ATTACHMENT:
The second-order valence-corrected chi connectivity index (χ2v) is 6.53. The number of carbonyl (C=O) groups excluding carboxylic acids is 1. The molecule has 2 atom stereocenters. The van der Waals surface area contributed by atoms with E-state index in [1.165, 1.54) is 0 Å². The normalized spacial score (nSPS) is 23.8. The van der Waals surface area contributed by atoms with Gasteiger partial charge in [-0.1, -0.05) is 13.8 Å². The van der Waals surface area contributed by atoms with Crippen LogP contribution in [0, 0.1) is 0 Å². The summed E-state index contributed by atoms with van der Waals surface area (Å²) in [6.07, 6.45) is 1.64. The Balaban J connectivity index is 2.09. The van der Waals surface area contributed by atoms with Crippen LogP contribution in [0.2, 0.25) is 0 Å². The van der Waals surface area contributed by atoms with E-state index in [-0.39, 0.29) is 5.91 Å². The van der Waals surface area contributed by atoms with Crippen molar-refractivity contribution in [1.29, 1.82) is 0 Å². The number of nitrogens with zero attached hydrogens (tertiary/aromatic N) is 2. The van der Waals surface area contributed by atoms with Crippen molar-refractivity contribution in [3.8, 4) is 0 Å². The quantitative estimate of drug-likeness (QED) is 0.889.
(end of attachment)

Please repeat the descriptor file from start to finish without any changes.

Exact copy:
The second-order valence-corrected chi connectivity index (χ2v) is 6.53. The number of carbonyl (C=O) groups excluding carboxylic acids is 1. The molecule has 2 atom stereocenters. The van der Waals surface area contributed by atoms with E-state index in [1.165, 1.54) is 0 Å². The normalized spacial score (nSPS) is 23.8. The van der Waals surface area contributed by atoms with Gasteiger partial charge in [-0.1, -0.05) is 13.8 Å². The van der Waals surface area contributed by atoms with Crippen LogP contribution in [0, 0.1) is 0 Å². The summed E-state index contributed by atoms with van der Waals surface area (Å²) in [6.07, 6.45) is 1.64. The Balaban J connectivity index is 2.09. The van der Waals surface area contributed by atoms with Crippen LogP contribution in [0.2, 0.25) is 0 Å². The van der Waals surface area contributed by atoms with E-state index in [-0.39, 0.29) is 5.91 Å². The van der Waals surface area contributed by atoms with Crippen molar-refractivity contribution in [1.29, 1.82) is 0 Å². The number of nitrogens with zero attached hydrogens (tertiary/aromatic N) is 2. The van der Waals surface area contributed by atoms with Crippen molar-refractivity contribution in [3.8, 4) is 0 Å². The quantitative estimate of drug-likeness (QED) is 0.889.